When did you first discover that you could sing, and which vocalists are your biggest influence?
Long time ago, I was 13. Maybe less..singing was the only thing I could do in my friends band.
My biggest influences are Michael Jackson and Jim Morrison.
You released an EP of tracks (July 7) as an album teaser for: Midtown (due late Sept) which features a host of collaborations. How long did it take to complete such a mammoth project, and can you tell us about some the locations it was recorded in?
It took me 3 or 4 years to complete this project with my friends. MIDTOWN is the middle of the world, where everyone from everywhere is passing by; you have Art Department, then my dear Italian friend Piers Faccini, then Rose Ryot from London… then my sister…then Cassius .. then Brodinski.. then a DJ Pone remix … Claude VonStroke, a new dOP track …. it’s un predictable .. it’s my all seasons dream compilation, recorded in SF , LA , Paris , Berlin , Beirut , London , Tel Aviv..
Where do you find inspiration for your words and subject matter?
In what I’m living, and other people’s lives ..
or sometimes it just starts with a good title.
Can you describe the process of how you wrote one of the tracks from the EP/Album?
The one with Steve Smyth is funny, it’s kind of an interlude, we wrote it while eating a big piece of meat, and recorded it direct around the table.
We are both into poetry so I leave you the pleasure of trying to understand the meaning of this track: Talking Lonely
You have also sung on big crossover hits such as Claptone – No Eyes. How do you see the importance of songs in electronic music, especially after the lack of melody in Tech House etc?
I think it’s good… there are more and more good singers into House Music… for a long time it was hard for me to be a singer, people were not happy to listen to me in the club. It was not normal. They made me get better and better… now with dOP we do 100 shows every year.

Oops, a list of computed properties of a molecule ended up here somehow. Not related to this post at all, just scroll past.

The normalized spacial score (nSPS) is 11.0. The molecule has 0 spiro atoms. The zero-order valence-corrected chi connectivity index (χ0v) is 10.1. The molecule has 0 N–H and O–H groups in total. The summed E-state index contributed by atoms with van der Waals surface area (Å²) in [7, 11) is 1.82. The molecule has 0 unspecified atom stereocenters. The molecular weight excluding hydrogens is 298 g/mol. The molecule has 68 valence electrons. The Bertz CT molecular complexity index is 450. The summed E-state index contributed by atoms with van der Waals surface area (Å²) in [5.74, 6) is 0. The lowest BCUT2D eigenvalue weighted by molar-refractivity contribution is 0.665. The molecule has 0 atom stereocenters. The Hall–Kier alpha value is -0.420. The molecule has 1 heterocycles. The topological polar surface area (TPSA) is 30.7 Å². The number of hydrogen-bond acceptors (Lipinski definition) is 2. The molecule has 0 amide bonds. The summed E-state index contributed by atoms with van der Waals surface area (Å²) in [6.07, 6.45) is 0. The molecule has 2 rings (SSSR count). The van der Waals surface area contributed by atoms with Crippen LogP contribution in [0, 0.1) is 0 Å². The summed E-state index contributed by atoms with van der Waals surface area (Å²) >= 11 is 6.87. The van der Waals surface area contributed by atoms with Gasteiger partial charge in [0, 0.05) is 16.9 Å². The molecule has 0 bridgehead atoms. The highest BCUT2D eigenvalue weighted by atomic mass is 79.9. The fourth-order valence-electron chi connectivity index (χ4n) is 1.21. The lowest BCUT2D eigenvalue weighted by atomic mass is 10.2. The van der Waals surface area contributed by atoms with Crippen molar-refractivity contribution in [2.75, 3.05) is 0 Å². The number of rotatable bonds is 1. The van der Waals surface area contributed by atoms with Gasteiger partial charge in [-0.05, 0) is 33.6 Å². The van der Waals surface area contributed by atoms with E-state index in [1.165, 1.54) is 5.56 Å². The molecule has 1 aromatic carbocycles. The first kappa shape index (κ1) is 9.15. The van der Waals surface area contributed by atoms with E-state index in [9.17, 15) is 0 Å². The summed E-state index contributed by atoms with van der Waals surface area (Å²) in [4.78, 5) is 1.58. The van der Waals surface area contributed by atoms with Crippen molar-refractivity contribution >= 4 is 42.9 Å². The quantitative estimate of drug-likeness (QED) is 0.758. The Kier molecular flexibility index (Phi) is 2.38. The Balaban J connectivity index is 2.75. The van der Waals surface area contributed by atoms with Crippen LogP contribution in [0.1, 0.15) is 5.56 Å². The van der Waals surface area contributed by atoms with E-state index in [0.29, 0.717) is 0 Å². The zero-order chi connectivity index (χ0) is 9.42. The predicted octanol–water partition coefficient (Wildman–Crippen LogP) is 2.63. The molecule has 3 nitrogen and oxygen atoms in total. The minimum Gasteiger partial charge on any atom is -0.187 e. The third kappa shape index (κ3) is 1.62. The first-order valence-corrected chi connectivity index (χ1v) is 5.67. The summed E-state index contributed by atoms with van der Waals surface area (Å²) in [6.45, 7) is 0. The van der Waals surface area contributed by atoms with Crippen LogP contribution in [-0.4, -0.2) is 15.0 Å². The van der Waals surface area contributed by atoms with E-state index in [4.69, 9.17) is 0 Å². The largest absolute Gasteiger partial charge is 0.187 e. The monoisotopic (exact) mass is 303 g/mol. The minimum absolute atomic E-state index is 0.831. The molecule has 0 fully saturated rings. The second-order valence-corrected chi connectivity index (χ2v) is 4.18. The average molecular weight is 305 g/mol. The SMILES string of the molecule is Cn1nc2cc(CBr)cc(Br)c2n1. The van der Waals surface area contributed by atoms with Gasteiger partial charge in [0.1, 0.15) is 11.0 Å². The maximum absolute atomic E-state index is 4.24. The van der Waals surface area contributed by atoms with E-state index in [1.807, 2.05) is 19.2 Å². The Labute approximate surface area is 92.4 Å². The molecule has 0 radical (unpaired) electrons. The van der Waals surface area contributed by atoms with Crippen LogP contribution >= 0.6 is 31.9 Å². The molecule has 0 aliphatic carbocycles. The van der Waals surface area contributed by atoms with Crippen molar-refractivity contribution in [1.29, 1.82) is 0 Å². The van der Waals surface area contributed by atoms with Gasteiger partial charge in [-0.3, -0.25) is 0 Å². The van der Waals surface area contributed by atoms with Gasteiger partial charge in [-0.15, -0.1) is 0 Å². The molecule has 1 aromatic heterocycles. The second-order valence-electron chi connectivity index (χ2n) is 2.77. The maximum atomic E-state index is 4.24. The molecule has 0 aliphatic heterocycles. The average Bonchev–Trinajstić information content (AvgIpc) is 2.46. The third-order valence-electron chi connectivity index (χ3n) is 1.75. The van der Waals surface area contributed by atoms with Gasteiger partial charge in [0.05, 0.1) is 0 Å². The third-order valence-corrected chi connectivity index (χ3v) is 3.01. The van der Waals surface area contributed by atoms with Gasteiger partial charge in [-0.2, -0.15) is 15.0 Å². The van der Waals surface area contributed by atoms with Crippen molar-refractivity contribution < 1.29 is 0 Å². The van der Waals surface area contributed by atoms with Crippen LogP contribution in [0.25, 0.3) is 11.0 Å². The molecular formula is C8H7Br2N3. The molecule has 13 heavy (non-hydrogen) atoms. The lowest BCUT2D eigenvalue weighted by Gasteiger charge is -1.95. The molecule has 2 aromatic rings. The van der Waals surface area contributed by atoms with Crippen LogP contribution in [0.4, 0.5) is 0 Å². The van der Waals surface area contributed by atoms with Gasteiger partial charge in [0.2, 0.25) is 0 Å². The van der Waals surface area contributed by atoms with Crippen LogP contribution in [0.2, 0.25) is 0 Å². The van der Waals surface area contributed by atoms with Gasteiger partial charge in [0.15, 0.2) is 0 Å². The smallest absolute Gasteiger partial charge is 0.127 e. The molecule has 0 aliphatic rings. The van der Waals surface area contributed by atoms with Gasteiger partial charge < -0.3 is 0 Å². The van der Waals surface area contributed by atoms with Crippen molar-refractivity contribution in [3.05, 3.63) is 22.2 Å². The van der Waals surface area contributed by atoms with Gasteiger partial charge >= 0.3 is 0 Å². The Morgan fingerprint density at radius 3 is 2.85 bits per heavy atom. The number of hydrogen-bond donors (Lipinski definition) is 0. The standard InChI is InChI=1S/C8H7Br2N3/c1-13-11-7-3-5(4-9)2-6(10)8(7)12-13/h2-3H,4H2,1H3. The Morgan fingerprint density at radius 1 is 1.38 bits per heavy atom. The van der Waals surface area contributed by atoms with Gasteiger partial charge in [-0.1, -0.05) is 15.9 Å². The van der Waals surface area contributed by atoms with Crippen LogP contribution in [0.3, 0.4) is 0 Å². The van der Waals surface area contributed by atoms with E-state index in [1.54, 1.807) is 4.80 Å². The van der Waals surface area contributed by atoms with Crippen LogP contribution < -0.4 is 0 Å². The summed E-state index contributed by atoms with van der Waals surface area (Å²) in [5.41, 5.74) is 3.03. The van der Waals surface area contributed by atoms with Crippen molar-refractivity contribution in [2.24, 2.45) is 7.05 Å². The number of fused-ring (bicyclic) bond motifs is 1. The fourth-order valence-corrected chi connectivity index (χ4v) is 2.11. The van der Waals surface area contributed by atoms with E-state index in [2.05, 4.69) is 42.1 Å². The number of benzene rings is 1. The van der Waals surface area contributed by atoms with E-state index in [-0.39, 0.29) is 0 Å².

Who do you listen outside of Dance music?
A lot of hip hop..
But these days I’m into WILLIAM ONYEABOR
Where can people catch you (and dOP) live over the summer
Next dOP gig: vilanoura on july 24
IBIZA : august 4
saalburg : 9
gotha : 15
Your third album is called Black Frames. Can you tell us about the idea behind the title?
There are a few different ideas and meanings behind the title, but on the literal tip I used some black photo frames that were on the walls of my former home studio for the core sounds, and as a whole it’s a somewhat darker more bold statement of where I’m at, musically and personally.
The album touches upon a number of styles. I was wondering who your main influences were in creating it?
The frames were surrounding some classic 60/70s album artwork so those were the immediate inspiration, but beyond that I’m influenced by a variety of music- around that time I was digging into stuff like William Onyeabor, The Dirtbombs, Taylor Mcferrin, Jack White, Shock G, Madlib, Mo Kolours, Paranoid London, Chateau Flight, and Moodymann.
Lyrically you touch upon a number of subjects. Can you tell about what you feel most passionately about – Law strikes me as a powerful message.
“Law” was inspired by the increasingly intense police state situations taking place around the world in cities like Istanbul, Sao Paolo, and Kiev, and the mindless ignorance that allows them to continue. In the States there’s the Oscar Grant story that’s especially close to home – there’s a great Forrest Whittaker film out about it; so the song is about abused power of so-called order, somewhere between ‘Fuck The Police’ and who watches the Watchmen? In general I prefer to go a bit deeper and more meaningful with lyrics on albums.. I mean, surface and fun party-oriented vocals can be great too, but something a bit more personal and expressive takes more balls and resonates longer.
Can you talk us through producing one of the tracks on the album and how you create such a distinctive sound?